The Income Tax department in India picked the right pulse by naming Indian defaulters in a drive to collect tax money! Making defaulters conscious of their public image for the fear of losing face in the public is what probably drove the IT department to publish the names of 18 defaulters who owe up to Rs. 500 crore taxes to the exchequer.
Interestingly, in California, there is a similar drive to name tax defaulters. California’s new law (effective from Jan 1, 2012) requires officials to publicize the names of defaulters who owe more than $100,000 in delinquent taxes. The measure also authorizes the Franchise Tax Board to publish the top 500 names and titles of corporate officers of listed companies as well as delinquent taxpayers’ professional license information (if available).
In India, the ‘naming and shaming’ drive is likely to work even as society’s “who’s who” and bigwig tax defaulters are more likely to succumb to societal and peer pressure and line up for the tax payers queue. Why? Indians are culturally sensitive about losing face in public even as the social fabric in India values honorable conduct, and public image matters to most Indians. Indians readily look down upon law-breaking denizens as irresponsible citizens due to the society’s inherent value system. In America, while people will move on even as Chapter 7 and 11 bankruptcies will happen, Indians are prone to feeling ashamed to appear in social gathering etc. It is a good way to encourage tax payment with a corrective approach. I feel it will work better in India as compared to America.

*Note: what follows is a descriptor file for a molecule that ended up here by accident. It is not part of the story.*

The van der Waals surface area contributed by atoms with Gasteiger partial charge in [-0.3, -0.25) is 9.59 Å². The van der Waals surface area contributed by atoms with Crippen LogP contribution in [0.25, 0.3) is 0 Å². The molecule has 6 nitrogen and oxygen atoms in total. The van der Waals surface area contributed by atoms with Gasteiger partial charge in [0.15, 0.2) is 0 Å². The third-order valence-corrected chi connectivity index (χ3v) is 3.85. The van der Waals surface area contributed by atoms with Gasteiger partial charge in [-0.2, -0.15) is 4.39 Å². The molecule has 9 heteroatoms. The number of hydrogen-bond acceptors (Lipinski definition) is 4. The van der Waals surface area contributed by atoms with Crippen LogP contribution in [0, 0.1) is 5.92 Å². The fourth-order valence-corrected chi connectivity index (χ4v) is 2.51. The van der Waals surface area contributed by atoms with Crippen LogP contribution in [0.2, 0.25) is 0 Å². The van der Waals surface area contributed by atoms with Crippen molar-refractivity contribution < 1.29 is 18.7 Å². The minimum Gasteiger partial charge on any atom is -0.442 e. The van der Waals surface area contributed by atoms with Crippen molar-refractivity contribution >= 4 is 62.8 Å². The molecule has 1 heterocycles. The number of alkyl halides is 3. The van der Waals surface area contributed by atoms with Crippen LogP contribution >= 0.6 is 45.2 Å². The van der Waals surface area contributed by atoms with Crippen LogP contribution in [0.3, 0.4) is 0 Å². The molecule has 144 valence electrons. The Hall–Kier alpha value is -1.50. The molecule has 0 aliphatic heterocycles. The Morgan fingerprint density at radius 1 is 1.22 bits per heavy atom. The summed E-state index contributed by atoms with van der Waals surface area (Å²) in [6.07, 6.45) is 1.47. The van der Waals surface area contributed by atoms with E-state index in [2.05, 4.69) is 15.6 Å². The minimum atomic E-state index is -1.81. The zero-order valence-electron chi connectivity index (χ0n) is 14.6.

A welcome drive by the Indian government, I feel it will also help in building a level of public awareness about tax defaulters who violate the law by wrongfully holding public money. I like the intent of the public notice which publishes the PAN numbers and last known address of tax defaulters.
In California, the published list can impact professionals as they face loss or denial of professional licenses including a driver’s license, and it also prohibits tax defaulters from entering into contracts with state agencies (for goods and services etc.). The most recent FTB list got a hit of 4.5 million views within a week.
What do you think will help in furthering this drive in India?